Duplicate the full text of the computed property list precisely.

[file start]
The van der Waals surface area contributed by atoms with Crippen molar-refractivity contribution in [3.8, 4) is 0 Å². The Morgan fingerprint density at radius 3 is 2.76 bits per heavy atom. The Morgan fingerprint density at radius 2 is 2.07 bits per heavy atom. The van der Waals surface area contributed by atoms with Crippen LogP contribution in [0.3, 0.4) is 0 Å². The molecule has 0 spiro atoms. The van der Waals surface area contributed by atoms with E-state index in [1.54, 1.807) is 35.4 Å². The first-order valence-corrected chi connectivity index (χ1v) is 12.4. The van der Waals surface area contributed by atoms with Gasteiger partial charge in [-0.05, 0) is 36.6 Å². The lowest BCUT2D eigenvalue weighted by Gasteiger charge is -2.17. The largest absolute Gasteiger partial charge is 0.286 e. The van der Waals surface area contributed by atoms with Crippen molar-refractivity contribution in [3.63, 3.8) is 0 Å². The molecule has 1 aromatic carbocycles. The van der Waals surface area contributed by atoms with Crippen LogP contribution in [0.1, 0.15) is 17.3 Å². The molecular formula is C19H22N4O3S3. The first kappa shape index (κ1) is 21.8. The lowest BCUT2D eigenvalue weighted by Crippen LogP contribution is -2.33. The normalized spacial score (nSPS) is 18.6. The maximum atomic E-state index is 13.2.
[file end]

The van der Waals surface area contributed by atoms with Crippen molar-refractivity contribution in [3.8, 4) is 0 Å². The Morgan fingerprint density at radius 3 is 2.76 bits per heavy atom. The Morgan fingerprint density at radius 2 is 2.07 bits per heavy atom. The van der Waals surface area contributed by atoms with Crippen LogP contribution in [0.3, 0.4) is 0 Å². The molecule has 0 spiro atoms. The van der Waals surface area contributed by atoms with E-state index in [1.54, 1.807) is 35.4 Å². The first-order valence-corrected chi connectivity index (χ1v) is 12.4. The van der Waals surface area contributed by atoms with Gasteiger partial charge in [-0.05, 0) is 36.6 Å². The lowest BCUT2D eigenvalue weighted by Gasteiger charge is -2.17. The largest absolute Gasteiger partial charge is 0.286 e. The van der Waals surface area contributed by atoms with Crippen molar-refractivity contribution in [3.63, 3.8) is 0 Å². The molecule has 1 aromatic carbocycles. The van der Waals surface area contributed by atoms with Crippen LogP contribution in [0.1, 0.15) is 17.3 Å². The molecular formula is C19H22N4O3S3. The first kappa shape index (κ1) is 21.8. The lowest BCUT2D eigenvalue weighted by Crippen LogP contribution is -2.33. The normalized spacial score (nSPS) is 18.6. The maximum atomic E-state index is 13.2.